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Koeppel v. Bassett
United States District Court, D. New Jersey
February 27, 2015
DONNA KOEPPEL, individually, and as parent of Grace LaBruno, a minor, Plaintiffs,
ANDREW BASSETT, individually and in his capacity as an Officer of the Township of Nutley Police Department, ERIC STABINSKI, individually and in his capacity as an Officer of the Township of Nutley Police Department, and TOWNSHIP OF NUTLEY, Defendants.
OPINION & ORDER
KEVIN McNULTY, District Judge.
Defendants have requested that the Court conduct a pretrial voir dire examination pursuant to Federal Rule of Evidence 104 to determine the competency of Grace LaBruno as a witness. See FED. R. EVID. 104(a), (c). Miss LaBruno, now eleven, is the daughter of plaintiff Donna Koeppel; she was three years old at the time of the arrest that gave rise to this case. The defendants have expressed a concern that Grace LaBruno's memory may not be reliable, or that it may have been influenced by conversations with her mother over the years. Defendants have not, however, offered psychological or other expert testimony as to the capacity of this child witness. At oral argument, defense counsel made it clear that the relief they currently seek is limited: only that the court convene an informal hearing in chambers at which the court would ask Miss LaBruno a handful of questions, preferably questions agreed on by the parties. Koeppel replies that defendants should have elicited evidence regarding competency during Miss LaBruno's deposition, and that all other matters may be handled in cross-examination.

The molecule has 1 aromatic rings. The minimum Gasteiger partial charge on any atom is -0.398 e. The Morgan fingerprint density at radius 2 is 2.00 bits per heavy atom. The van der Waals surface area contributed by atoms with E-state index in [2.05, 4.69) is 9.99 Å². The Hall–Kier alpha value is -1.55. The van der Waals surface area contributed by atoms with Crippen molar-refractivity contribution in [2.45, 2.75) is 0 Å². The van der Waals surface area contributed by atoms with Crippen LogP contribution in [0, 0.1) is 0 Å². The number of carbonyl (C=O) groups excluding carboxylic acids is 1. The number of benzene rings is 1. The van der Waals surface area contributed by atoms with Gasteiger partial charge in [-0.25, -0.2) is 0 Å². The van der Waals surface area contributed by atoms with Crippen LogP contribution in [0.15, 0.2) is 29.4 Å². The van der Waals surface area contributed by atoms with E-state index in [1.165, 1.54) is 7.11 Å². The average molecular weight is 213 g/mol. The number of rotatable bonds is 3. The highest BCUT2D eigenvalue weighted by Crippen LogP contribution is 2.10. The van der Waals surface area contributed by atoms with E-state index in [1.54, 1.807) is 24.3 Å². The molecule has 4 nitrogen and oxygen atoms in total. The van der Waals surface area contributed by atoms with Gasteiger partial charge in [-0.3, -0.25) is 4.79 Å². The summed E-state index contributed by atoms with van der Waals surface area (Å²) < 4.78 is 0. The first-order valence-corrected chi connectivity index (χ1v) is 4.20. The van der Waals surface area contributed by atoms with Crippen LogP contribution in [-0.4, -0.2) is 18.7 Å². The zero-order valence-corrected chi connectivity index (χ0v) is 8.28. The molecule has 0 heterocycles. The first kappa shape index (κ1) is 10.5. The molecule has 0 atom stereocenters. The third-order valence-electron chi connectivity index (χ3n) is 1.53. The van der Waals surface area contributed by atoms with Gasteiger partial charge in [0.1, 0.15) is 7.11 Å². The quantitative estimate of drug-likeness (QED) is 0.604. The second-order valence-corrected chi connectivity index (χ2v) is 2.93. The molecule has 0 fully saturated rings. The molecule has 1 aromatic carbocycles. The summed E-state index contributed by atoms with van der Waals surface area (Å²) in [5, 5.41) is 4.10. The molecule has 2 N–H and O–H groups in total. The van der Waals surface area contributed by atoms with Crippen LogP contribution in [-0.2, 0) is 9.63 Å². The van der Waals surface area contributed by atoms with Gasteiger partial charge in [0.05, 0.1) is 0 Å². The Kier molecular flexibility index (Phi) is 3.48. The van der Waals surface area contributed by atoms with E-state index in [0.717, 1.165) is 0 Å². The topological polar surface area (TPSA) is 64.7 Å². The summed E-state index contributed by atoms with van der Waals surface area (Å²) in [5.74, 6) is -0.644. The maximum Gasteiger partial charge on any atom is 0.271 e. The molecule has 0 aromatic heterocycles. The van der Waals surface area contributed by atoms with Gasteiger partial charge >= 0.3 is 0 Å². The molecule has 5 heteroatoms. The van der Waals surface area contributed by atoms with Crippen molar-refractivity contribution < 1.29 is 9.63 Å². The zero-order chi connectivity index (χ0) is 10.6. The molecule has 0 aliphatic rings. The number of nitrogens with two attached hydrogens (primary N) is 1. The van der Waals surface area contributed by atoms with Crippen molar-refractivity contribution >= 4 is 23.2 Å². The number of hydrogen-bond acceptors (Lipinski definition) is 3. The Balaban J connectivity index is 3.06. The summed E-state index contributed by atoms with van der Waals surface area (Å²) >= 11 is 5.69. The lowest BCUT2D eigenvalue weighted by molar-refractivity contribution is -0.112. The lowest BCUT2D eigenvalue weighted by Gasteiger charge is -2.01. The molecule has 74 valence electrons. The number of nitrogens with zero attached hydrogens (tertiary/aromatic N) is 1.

I granted the limited relief requested by the defendants. I received from the parties an agreed-upon list of voir dire questions. On February 20, 2015, I met with Grace LaBruno, her mother, and all counsel. The session was conducted in chambers, but on the record. At the session, all sat at a conference table. I addressed the agreed-upon questions directly to Grace LaBruno, who was seated next to me, and followed up to a limited extent as necessary to develop her answers. The agreed-upon questions were these:
1. What is your name?
2. How old are you?
3. When is your birthday?
4. Do you have any brothers or sisters?
5. What are their names?
6. How old are they?
7. Do you have any trouble seeing? Glasses? Have you ever?
8. Do you have any trouble hearing? Have you ever?
9. Do you go to school?
10. What school do you ...